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Conception and the Sorites Paradox

To recap, the problem of sorites arbitrariness is usually advanced by defenders of the conception threshold against so-called ‘developmental’, or post-conception, thresholds of personhood. As they see it, milestones like birth, viability, sentience, or brain development are all unacceptably arbitrary, since they equate personhood’s beginning with minor developments not at all morally distinguishable from those occurring moments before or after. Kaczor points out that the birth threshold in particular is not nearly as definitive as might be supposed. Is the crucial moment when the human being exits the uterus, or the vaginal canal? Need it be all the way out of the woman before it is born, and hence a person, or just some of the way out? Those who criticize developmental thresholds on this basis presumably believe that the conception threshold is immune from sorites arbitrariness. They must believe, that is, that conception is an entirely discrete event in the life of a new human, and one that is non-arbitrarily distinguishable from all of the developments leading up to and after it.

But proponents of the conception threshold would be mistaken in thinking that only post-conception thresholds are sorites-susceptible. Indeed, even the very description of conception as a discrete, identifiable ‘moment’ is considerably misleading. Here are some of the numerous, individual events comprising the conception ‘moment’:[1]

  • 1. The sperm approaches the unfertilized egg cell.
  • 2. The sperm passes the egg’s layer of follicle cells, and will make contact with the zona pellucida (the outer matrix of the egg) in one millionth of a second.
  • 3. The sperm makes contact with the zona pellucida (the outer matrix of the egg).
  • 4. One of the proteins in the egg’s outer layer binds to a molecule on the head of the sperm.
  • 5. The molecular interaction causes part of the sperm to release its contents, including enzymes that will enable it to penetrate the zona pellucida.
  • 6. Finger-like extensions of the egg cell take the whole sperm cell into the egg.
  • 7. The cell membranes of the egg and sperm fuse and break down.
  • 8. The nuclei of the egg and sperm form ‘pronuclei’.
  • 9. Membranes of the pronuclei break down and become arranged for ‘mitotic cell division’.
  • 10. The first division is the zygote, a single cell with 46 chromosomes, 23 from each pronucleus.

Of all these stages, which is the exact moment when personhood begins? Does the new person come into being the millisecond when the sperm first makes contact with the egg, or the next millisecond when it just begins to release enzymes and penetrate it, or during one of the milliseconds when the pronuclei are fusing? If penetration of the egg is the moment, how far must the sperm penetrate before a person exists, and why is any one of those microscopically distinct advances more significant than the adjacent ones? Even penetration by the sperm is not truly a ‘point’, but, at the quantum-mechanical level at least, is distributed over innumerable events. In truth, there are no ‘points’ of the non-sorites-susceptible sort anywhere in the biological world, if everything is only considered through microscopic enough a lens.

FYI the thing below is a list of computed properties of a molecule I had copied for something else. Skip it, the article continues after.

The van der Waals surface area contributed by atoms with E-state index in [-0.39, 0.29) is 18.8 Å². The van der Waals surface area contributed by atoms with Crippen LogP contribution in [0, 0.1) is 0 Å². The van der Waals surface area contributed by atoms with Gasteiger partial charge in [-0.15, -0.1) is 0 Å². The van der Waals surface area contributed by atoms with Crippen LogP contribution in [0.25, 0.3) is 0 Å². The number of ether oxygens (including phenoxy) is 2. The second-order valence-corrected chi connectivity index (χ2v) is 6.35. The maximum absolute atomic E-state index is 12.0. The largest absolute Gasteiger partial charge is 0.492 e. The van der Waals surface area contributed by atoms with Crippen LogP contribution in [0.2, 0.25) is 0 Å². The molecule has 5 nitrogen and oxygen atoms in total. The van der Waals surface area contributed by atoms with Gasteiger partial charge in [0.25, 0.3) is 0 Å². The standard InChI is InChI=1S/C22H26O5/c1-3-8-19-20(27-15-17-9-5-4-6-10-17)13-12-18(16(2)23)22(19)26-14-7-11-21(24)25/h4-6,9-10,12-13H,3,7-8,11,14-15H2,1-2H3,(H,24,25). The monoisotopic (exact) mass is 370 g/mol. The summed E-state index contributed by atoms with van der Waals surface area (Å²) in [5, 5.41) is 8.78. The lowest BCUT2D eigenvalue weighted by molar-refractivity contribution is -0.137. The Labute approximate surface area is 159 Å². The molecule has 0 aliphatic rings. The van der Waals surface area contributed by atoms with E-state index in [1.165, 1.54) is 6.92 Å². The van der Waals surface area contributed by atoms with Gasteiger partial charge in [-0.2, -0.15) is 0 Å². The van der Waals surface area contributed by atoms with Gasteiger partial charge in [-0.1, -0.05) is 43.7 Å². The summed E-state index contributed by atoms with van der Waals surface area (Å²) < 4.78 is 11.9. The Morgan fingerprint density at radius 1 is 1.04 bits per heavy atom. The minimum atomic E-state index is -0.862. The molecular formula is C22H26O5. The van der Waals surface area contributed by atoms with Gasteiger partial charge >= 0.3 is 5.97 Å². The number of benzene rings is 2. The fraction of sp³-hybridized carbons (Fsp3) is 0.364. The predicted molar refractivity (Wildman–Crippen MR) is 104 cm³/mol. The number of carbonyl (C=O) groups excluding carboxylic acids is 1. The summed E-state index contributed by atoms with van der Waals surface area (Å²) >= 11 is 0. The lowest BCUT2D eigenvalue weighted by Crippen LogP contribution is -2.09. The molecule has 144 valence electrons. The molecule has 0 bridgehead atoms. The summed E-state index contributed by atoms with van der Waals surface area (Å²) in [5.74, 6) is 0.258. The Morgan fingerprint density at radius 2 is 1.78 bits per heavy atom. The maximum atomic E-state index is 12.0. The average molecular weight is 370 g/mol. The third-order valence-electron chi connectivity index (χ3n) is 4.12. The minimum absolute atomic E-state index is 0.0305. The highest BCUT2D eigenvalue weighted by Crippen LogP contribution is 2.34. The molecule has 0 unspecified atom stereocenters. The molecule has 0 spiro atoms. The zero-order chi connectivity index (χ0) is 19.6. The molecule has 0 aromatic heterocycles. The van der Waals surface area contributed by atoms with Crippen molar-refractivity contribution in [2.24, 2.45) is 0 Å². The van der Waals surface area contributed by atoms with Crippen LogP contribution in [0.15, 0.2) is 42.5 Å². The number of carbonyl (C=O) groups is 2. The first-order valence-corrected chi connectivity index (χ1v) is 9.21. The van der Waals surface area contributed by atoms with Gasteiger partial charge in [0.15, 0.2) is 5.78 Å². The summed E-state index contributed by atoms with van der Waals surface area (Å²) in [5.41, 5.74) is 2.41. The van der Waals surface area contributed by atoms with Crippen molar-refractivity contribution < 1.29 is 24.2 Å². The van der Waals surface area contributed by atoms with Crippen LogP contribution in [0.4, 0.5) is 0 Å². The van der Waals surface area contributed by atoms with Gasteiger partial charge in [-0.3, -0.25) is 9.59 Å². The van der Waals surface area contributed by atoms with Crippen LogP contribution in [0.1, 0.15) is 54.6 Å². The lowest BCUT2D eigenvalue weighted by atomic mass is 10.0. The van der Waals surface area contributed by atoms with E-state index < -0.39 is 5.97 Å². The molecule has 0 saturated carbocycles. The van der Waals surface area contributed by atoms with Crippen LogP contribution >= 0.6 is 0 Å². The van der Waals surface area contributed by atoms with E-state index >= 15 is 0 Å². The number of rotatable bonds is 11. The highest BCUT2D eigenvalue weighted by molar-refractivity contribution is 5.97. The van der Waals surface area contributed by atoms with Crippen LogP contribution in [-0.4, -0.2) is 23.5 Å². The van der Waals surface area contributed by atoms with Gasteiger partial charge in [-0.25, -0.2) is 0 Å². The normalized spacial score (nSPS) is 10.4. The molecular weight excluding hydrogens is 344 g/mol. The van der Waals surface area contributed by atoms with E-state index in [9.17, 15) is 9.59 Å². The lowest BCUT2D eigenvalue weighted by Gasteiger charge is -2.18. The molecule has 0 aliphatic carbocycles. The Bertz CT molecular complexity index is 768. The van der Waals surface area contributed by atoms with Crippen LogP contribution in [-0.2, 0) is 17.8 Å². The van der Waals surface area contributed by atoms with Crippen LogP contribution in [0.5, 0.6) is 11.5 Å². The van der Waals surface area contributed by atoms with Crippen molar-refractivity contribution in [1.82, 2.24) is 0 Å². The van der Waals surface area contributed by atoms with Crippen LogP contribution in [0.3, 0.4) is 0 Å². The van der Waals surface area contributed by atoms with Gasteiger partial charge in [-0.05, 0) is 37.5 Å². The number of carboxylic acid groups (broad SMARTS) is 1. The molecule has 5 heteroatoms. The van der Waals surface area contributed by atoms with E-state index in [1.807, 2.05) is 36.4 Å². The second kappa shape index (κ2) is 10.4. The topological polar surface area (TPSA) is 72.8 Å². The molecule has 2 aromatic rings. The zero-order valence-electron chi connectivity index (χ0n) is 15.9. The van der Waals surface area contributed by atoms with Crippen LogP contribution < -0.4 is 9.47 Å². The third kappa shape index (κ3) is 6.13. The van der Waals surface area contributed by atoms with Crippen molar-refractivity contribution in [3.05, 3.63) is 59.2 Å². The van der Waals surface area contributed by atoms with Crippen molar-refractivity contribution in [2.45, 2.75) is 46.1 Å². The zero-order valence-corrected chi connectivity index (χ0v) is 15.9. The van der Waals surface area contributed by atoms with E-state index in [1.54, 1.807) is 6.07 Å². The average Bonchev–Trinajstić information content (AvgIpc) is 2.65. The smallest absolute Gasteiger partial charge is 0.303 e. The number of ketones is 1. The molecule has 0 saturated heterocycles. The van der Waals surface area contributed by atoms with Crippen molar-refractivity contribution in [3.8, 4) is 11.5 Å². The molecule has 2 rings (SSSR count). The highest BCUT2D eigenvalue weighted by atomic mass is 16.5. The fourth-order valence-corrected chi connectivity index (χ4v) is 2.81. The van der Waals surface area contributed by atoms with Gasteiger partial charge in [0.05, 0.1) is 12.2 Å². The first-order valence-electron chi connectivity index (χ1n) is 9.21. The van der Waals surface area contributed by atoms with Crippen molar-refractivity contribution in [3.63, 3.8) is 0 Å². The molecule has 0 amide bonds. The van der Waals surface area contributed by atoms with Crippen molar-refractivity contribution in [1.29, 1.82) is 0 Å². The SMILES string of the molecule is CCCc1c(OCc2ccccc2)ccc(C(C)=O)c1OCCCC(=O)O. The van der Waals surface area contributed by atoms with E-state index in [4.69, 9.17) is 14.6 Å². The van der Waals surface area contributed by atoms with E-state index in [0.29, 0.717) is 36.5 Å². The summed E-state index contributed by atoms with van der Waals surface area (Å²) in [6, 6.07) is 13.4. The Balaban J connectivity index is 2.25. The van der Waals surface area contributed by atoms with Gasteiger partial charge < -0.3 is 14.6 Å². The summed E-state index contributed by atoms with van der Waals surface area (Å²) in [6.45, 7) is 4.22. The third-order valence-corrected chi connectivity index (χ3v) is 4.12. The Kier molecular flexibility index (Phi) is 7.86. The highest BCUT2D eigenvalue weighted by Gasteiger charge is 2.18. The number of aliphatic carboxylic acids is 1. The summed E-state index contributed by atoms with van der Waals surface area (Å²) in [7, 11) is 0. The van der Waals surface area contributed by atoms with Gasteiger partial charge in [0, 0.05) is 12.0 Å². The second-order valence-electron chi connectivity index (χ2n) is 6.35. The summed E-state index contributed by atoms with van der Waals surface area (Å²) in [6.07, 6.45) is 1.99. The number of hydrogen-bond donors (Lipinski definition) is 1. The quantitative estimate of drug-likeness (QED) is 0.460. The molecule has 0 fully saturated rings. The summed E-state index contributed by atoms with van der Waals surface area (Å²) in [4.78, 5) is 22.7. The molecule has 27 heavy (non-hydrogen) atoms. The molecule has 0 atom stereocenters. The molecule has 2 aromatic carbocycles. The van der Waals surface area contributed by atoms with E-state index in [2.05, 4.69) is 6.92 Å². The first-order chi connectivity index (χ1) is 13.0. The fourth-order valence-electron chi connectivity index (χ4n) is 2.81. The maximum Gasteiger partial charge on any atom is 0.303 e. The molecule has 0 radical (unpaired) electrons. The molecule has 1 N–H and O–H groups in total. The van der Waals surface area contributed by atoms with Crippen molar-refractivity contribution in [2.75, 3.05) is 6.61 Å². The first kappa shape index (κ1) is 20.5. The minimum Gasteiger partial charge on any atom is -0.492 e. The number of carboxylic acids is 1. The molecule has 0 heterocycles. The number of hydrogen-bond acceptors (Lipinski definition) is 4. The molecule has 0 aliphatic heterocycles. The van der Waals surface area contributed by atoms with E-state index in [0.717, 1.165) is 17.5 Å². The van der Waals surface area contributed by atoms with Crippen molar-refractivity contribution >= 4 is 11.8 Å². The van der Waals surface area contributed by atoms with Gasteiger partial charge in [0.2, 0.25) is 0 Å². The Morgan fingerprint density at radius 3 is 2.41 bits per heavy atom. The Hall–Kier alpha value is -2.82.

A proponent of the conception threshold of personhood who attacks later thresholds for being sorites-susceptible will need to show that his preferred benchmark is non-arbitrarily distinguishable from the adjacent developments on either side. But it does not look as though he can show this about conception. Whichever ‘moment’ is settled upon as the salient one will be arbitrary in the sense that no reason can be adduced for distinguishing it from the next closest, especially since the moments can always be individuated evermore finely. Moreover, it would be unfair to reply that the moments constituting the process of conception are too closely gathered to give rise to a problem of arbitrariness, but that those constituting birth are not. The problem of being unable to non-arbitrarily distinguish one moment from the closest neighbouring ones, if it is a problem, is exactly the same regardless of how long or short the time slices are. On the conception theorist’s reasoning, the logical ‘slippery slope’ moving the threshold of personhood later and later in human development would still exist even if the increments of development are minute.

Further to this, it will seem that whatever considerations supporters of the conception threshold can bring to defend it against the sorites problem will also be available to those who support post-conception thresholds such as birth. It might be argued, for instance, that sorites-susceptibility at the borderline of personhood does not obviate the existence of clear cases, and that humans are clearly persons once conception has certainly been completed. But those defending the birth threshold can respond thus to the sorites problem as well. They can contend that the progressive nature of birth does not preclude there being clear cases on one side and the other: humans that are clearly born, and those that are clearly not. If the suggestion is that sorites-susceptibility rules out any proposed threshold of personhood, some explanation must be given as to why it does not rule out all of them, conception included.

  • [1] The descriptions are taken from Michael Tooley’s contribution in Philip Devine and others,Abortion: Three Perspectives (Oxford University Press 2009) 44—5 and Keith L Moore and TVNPersaud, Before We Were Born: Essentials of Embryology and Birth Defects (5th edn, WB Saunders 1998)36—7. Tooley credits many of his descriptions to Neil A Campbell, Biology (4th edn, The Benjamin/Cummings Publishing Company 1996).
 
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